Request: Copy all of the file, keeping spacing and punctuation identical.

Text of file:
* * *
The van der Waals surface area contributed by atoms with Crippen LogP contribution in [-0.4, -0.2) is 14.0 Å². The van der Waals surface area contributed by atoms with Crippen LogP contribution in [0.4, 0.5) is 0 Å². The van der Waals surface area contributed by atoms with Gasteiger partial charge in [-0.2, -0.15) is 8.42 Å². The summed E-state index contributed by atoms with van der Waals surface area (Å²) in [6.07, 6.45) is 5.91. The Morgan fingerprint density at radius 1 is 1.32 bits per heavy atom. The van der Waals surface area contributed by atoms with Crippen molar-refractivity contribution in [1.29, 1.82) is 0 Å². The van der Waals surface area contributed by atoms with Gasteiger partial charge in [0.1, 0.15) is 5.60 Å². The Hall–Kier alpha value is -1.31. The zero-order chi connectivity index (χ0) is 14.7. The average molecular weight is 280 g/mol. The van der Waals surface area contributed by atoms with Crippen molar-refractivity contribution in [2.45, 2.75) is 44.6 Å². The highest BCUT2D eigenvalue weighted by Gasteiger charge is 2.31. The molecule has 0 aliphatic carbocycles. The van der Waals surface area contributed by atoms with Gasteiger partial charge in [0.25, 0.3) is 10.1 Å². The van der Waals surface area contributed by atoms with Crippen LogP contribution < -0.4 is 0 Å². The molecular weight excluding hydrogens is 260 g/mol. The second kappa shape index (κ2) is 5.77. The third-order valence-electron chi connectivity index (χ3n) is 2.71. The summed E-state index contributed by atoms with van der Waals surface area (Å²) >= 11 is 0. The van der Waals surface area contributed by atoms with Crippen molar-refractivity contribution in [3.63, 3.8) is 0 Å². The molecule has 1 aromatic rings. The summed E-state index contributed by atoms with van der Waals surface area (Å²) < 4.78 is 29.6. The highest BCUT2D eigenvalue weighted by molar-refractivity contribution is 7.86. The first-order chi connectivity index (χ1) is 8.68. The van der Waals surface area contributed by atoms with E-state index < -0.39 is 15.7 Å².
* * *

The van der Waals surface area contributed by atoms with Crippen LogP contribution in [-0.4, -0.2) is 14.0 Å². The van der Waals surface area contributed by atoms with Crippen LogP contribution in [0.4, 0.5) is 0 Å². The van der Waals surface area contributed by atoms with Gasteiger partial charge in [-0.2, -0.15) is 8.42 Å². The summed E-state index contributed by atoms with van der Waals surface area (Å²) in [6.07, 6.45) is 5.91. The Morgan fingerprint density at radius 1 is 1.32 bits per heavy atom. The van der Waals surface area contributed by atoms with Crippen molar-refractivity contribution in [1.29, 1.82) is 0 Å². The van der Waals surface area contributed by atoms with Gasteiger partial charge in [0.1, 0.15) is 5.60 Å². The Hall–Kier alpha value is -1.31. The zero-order chi connectivity index (χ0) is 14.7. The average molecular weight is 280 g/mol. The van der Waals surface area contributed by atoms with Crippen molar-refractivity contribution in [2.45, 2.75) is 44.6 Å². The highest BCUT2D eigenvalue weighted by Gasteiger charge is 2.31. The molecule has 0 aliphatic carbocycles. The van der Waals surface area contributed by atoms with Gasteiger partial charge in [0.25, 0.3) is 10.1 Å². The van der Waals surface area contributed by atoms with Crippen LogP contribution < -0.4 is 0 Å². The molecular weight excluding hydrogens is 260 g/mol. The second kappa shape index (κ2) is 5.77. The third-order valence-electron chi connectivity index (χ3n) is 2.71. The summed E-state index contributed by atoms with van der Waals surface area (Å²) >= 11 is 0. The van der Waals surface area contributed by atoms with Crippen molar-refractivity contribution in [3.63, 3.8) is 0 Å². The molecule has 1 aromatic rings. The summed E-state index contributed by atoms with van der Waals surface area (Å²) < 4.78 is 29.6. The highest BCUT2D eigenvalue weighted by molar-refractivity contribution is 7.86. The first-order chi connectivity index (χ1) is 8.68. The van der Waals surface area contributed by atoms with E-state index < -0.39 is 15.7 Å².